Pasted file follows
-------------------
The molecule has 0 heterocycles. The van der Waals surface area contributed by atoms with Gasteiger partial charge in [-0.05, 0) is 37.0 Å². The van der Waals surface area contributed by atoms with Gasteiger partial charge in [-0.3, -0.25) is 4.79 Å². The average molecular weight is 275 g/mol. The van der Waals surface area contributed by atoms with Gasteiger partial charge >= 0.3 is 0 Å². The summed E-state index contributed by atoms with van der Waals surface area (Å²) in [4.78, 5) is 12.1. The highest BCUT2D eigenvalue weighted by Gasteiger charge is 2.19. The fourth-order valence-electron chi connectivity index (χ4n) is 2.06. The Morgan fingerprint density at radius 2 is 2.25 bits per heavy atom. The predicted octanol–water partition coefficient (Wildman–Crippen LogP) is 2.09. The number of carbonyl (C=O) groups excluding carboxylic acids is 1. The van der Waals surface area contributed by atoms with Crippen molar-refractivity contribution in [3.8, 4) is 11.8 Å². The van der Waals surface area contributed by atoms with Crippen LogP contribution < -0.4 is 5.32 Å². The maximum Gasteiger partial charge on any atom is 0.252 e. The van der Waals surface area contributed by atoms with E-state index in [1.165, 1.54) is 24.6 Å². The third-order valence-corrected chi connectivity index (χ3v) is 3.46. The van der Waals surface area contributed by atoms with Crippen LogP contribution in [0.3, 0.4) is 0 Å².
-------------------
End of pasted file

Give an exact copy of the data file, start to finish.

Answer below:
The molecule has 0 heterocycles. The van der Waals surface area contributed by atoms with Gasteiger partial charge in [-0.05, 0) is 37.0 Å². The van der Waals surface area contributed by atoms with Gasteiger partial charge in [-0.3, -0.25) is 4.79 Å². The average molecular weight is 275 g/mol. The van der Waals surface area contributed by atoms with Gasteiger partial charge >= 0.3 is 0 Å². The summed E-state index contributed by atoms with van der Waals surface area (Å²) in [4.78, 5) is 12.1. The highest BCUT2D eigenvalue weighted by Gasteiger charge is 2.19. The fourth-order valence-electron chi connectivity index (χ4n) is 2.06. The Morgan fingerprint density at radius 2 is 2.25 bits per heavy atom. The predicted octanol–water partition coefficient (Wildman–Crippen LogP) is 2.09. The number of carbonyl (C=O) groups excluding carboxylic acids is 1. The van der Waals surface area contributed by atoms with Crippen molar-refractivity contribution in [3.8, 4) is 11.8 Å². The van der Waals surface area contributed by atoms with Crippen LogP contribution < -0.4 is 5.32 Å². The maximum Gasteiger partial charge on any atom is 0.252 e. The van der Waals surface area contributed by atoms with E-state index in [1.165, 1.54) is 24.6 Å². The third-order valence-corrected chi connectivity index (χ3v) is 3.46. The van der Waals surface area contributed by atoms with Crippen LogP contribution in [0.3, 0.4) is 0 Å².